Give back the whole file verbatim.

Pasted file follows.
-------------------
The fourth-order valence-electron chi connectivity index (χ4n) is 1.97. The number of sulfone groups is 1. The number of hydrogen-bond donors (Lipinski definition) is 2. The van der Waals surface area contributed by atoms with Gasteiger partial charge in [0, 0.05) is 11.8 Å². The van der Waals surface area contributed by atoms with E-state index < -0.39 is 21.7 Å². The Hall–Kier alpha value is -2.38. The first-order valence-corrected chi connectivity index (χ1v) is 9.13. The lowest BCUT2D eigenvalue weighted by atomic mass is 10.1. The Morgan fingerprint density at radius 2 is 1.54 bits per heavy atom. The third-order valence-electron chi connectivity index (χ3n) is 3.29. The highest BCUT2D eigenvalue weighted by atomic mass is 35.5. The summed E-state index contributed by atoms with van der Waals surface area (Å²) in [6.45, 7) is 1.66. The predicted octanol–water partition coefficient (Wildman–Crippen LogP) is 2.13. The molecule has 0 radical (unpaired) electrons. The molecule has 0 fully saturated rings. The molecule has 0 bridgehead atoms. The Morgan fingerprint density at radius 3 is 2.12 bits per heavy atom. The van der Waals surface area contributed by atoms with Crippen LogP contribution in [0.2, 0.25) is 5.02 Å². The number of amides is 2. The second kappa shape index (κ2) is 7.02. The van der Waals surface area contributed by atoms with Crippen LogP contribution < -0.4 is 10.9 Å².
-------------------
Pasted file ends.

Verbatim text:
The fourth-order valence-electron chi connectivity index (χ4n) is 1.97. The number of sulfone groups is 1. The number of hydrogen-bond donors (Lipinski definition) is 2. The van der Waals surface area contributed by atoms with Gasteiger partial charge in [0, 0.05) is 11.8 Å². The van der Waals surface area contributed by atoms with E-state index < -0.39 is 21.7 Å². The Hall–Kier alpha value is -2.38. The first-order valence-corrected chi connectivity index (χ1v) is 9.13. The lowest BCUT2D eigenvalue weighted by atomic mass is 10.1. The Morgan fingerprint density at radius 2 is 1.54 bits per heavy atom. The third-order valence-electron chi connectivity index (χ3n) is 3.29. The highest BCUT2D eigenvalue weighted by atomic mass is 35.5. The summed E-state index contributed by atoms with van der Waals surface area (Å²) in [6.45, 7) is 1.66. The predicted octanol–water partition coefficient (Wildman–Crippen LogP) is 2.13. The molecule has 0 radical (unpaired) electrons. The molecule has 0 fully saturated rings. The molecule has 0 bridgehead atoms. The Morgan fingerprint density at radius 3 is 2.12 bits per heavy atom. The van der Waals surface area contributed by atoms with Crippen LogP contribution in [0.2, 0.25) is 5.02 Å². The number of amides is 2. The second kappa shape index (κ2) is 7.02. The van der Waals surface area contributed by atoms with Crippen LogP contribution < -0.4 is 10.9 Å².